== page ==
The Atlantic: "Language is perhaps the most recent big leap in the evolution of consciousness. Nobody knows when human language first evolved. Certainly we had it by 70 thousand years ago when people began to disperse around the world, since all dispersed groups have a sophisticated language. The relationship between language and consciousness is often debated, but we can be sure of at least this much: once we developed language, we could talk about consciousness and compare notes". Also see my blogs on the origin of language (part 1 and part 2) and human evolution since several million years, including the Technological Revolution (1800-2100)

The consciousness in animals is well described in a recent Scientific American article on a study published in the journal Intelligence by British psychologists Rosalind Arden and Mark Adams on the general intelligence factor in dogs. Another (forthcoming) study in the Animal Behaviour journal revealed that dogs avoid people who behave negatively to their owner. Kazuo Fujita, a professor of comparative cognition at Kyoto University: “We discovered for the first time that dogs make social and emotional evaluations of people regardless of their direct interest.” (eg, Phys, TIME)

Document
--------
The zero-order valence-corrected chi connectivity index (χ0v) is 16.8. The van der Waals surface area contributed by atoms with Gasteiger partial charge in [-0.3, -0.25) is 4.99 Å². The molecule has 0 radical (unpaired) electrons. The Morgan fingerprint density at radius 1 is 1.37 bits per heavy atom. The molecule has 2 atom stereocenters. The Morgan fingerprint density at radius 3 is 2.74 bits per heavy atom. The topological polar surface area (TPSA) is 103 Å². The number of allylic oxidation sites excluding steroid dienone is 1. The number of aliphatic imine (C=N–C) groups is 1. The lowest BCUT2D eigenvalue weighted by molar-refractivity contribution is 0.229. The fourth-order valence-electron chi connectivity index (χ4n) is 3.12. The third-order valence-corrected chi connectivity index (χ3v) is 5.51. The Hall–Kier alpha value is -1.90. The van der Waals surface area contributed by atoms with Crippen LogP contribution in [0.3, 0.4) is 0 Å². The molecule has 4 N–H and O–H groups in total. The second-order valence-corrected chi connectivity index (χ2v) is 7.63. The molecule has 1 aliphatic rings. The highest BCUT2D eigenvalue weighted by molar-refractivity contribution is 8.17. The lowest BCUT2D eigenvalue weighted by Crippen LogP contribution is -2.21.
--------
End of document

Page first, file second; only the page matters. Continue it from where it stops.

Telegraph, May 2016: "Marcus du Sautoy, Professor for the Public Understanding of Science at Oxford University, said it's now possible to measure consciousness and, in the future, technology could be deemed to be ‘alive’. Most scientists believe that computers are close to getting to a point where they begin to develop their own intelligence and no longer need to be programmed, an event dubbed the ‘technological singularity.’ 

Telegraph: "Currently scientists conduct an experiment known as the ‘Turing Test’ to assess a machine’s ability to exhibit intelligent behaviour which is indistinguishable from a human. If a human cannot tell the difference between a computer’s response and a person’s it is said to pass the test". Also see my 13 August 2015 blog on the SciFi movie Bicentennial Man (IMDb).

Telegraph: “Philosophers will say that doesn’t guarantee that that thing is really feeling anything and really has a sense of self. It might be just saying all the things that make us think it’s alive. But then even in humans we can’t know that what a person is saying is real".

Perhaps the ultimate difference is doubt. I doubt, therefore I think, therefore I am.

Twenty One Pilots - Doubt (2015) - artistslyrics, video, Wiki-1, Wiki-2

Scared of my own image, scared of my own immaturity,
Scared of my own ceiling, scared I'll die of uncertainty,
Fear might be the death of me, fear leads to anxiety,
Don't know what's inside of me.